Saturday, February 27 2021


American veterans deliver flood relief for Việt Nam

Update: January, 22/2021 - 11:15


Chuck Searcy (second left), co-founder of Project RENEW, presents funds to flood-affected victims in Việt Nam. More than 110 Americans donated more than US$28,000 in a charity campaign. Photo courtesy Ron Carver, co-editor with David Cortright and Barbara Doherty

QUẢNG NGÃI — More than 110 Americans have donated more than US$28,000 so far in a charity campaign organised by Ronald L. Haeberle, whose photographs of the My Lai Massacre turned American public opinion against the war. He was assisted by Chuck Searcy who co-founded Project RENEW with Hoàng Nam in 2001.

They were aided by Ron Carver the curator of the exhibit Waging Peace in Việt Nam: US Soldiers and Veterans Who Opposed the War, now on exhibit at Vietnam’s War Remnants Museum in HCM City.

The funds will be distributed in Quảng Trị Province by the staff of Project RENEW and in Quảng Ngãi Province by the Quảng Ngãi Red Cross.

Up to $10,000 was for aid directly to the Red Cross for distribution to victims of the flooding disasters and damage caused by the typhoons in Quảng Ngãi, and more relief funds will be raised from others in the US.

The donation given to Võ Bẩm Secondary School as part of the flood relief donation to Quảng Ngãi consists of four desktop computers. Photo courtesy Ron Carver; Co-editor with David Cortright and Barbara Doherty

The donation to Võ Bẩm Secondary School as part of the flood relief to Quảng Ngãi consists of four desktop computers.

“We were moved by the images of mud slides, and water trapping villagers on the roofs of their houses and water roaring through village streets carrying away trees, furniture, animals and villagers themselves,” Haeberle said, explaining the motivation to begin the campaign. “I have been committed to doing all I can to help the people of Việt Nam ever since I personally witnessed American war crimes at My Lai.”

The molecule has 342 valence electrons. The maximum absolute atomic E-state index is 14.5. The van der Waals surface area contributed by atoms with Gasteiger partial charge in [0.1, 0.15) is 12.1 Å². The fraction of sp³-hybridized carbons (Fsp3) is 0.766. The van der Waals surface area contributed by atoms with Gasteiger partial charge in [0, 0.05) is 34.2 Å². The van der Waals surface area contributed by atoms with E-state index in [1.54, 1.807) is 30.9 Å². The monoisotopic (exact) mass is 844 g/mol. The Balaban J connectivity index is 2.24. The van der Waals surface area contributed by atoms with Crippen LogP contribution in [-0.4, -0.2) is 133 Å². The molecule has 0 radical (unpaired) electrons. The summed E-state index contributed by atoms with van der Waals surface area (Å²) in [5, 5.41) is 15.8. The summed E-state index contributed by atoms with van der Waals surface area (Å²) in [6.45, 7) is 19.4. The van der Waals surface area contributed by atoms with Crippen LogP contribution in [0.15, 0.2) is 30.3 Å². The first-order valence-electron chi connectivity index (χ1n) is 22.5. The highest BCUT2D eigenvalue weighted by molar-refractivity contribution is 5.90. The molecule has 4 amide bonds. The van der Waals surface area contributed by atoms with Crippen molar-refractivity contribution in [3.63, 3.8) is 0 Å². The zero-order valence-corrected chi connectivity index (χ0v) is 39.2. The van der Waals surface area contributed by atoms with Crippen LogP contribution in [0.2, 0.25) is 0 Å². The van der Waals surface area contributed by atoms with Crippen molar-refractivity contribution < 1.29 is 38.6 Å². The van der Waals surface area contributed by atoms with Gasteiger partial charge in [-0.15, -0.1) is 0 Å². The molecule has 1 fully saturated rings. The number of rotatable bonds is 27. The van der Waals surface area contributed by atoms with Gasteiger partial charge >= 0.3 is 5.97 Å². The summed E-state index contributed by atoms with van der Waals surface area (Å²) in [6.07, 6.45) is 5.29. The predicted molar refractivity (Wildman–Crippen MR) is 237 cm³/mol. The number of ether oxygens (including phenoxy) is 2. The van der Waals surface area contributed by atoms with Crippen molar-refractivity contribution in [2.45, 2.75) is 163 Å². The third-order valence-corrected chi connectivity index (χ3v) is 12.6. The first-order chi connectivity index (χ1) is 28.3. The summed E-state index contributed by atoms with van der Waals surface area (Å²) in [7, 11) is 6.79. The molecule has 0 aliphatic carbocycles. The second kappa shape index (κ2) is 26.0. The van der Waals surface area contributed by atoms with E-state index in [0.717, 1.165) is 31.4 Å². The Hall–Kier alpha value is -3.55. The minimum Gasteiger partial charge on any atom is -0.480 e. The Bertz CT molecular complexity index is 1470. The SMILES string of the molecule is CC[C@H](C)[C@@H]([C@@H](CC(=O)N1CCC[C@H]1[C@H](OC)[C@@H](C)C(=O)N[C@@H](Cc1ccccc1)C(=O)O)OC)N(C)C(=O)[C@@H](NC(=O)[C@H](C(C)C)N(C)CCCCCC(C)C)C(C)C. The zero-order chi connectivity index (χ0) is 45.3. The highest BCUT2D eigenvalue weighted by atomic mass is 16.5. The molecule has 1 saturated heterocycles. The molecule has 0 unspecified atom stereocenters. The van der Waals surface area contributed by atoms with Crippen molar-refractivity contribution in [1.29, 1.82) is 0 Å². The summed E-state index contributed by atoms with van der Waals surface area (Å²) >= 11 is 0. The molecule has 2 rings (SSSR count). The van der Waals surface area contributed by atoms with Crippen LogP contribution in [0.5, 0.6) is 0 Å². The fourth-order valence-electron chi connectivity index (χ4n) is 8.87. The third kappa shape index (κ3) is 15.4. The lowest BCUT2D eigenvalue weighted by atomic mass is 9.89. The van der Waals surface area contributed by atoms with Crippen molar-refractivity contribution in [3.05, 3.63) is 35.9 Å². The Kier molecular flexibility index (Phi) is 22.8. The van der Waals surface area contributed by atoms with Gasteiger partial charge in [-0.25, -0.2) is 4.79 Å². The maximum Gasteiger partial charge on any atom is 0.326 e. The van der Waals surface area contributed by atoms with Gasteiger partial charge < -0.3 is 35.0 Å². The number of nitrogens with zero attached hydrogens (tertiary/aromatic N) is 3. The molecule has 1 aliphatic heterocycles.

“I was horrified to learn that central Việt Nam was battered by six typhoons in three weeks,” stated Ron Carver. “When I received photos and videos from the War Remnants Museum, I knew I had to share these with the American people and seek donations to help with the recovery.”

“The Project RENEW staff have firsthand knowledge of victims of these typhoons and are in contact with these families,” Chuck Searcy stated. “People already struggling with the legacies of Agent Orange and injuries from wartime explosive accidents – years after the war ended – had a particularly hard time coping with the flood damage. We are fortunate that Project RENEW is in a position to help.”

Aid to those in Quang Tri province will be distributed beginning on January 25, while representatives of Project RENEW delivered a cheque to the Quảng Ngãi Red Cross on January 15. — VNS

Chuck Searcy at the Son My Memorial Site on the 50th Anniversary of the My Lai Massacre. Photo courtesy Ron Carver; Co-editor with David Cortright and Barbara Doherty


In 1968, former US Army photographer Ronald L. Haeberle documented the tragic Mỹ Lai massacre on March 16, 1968, when 504 unarmed villagers – 182 women, and 173 children and infants – in the centre of now Tịnh Khê Commune, in Sơn Tịnh District, were killed by soldiers of Charlie Company, under the command of Lieutenant Calley.

Ronald was not known by local villagers until 2011 when he returned to the village to identify a person in a photo that he took that day. The photo was of a man sheltering his younger brother in a paddy field to avoid enemy gunfire.

The villagers knew him as the photographer behind the photos of the infamous massacre.

At the time, Ronald carried two cameras; one was assigned by the US Army with two rolls of black and white film, to follow the action. He returned these rolls of film to the commander of Charlie Company, but kept his own camera, with which he took 18 colour photos that were published in Life magazine, exposing the true story.

Ronald’s iconic black and white photographs become all the more visceral when displayed at the Mỹ Lai vestige museum.

The killings that occurred on March 16, 1968 prompted widespread outrage around the world. The incident is credited with advancing the end of the American War because of how it undermined public support for the war in the US.

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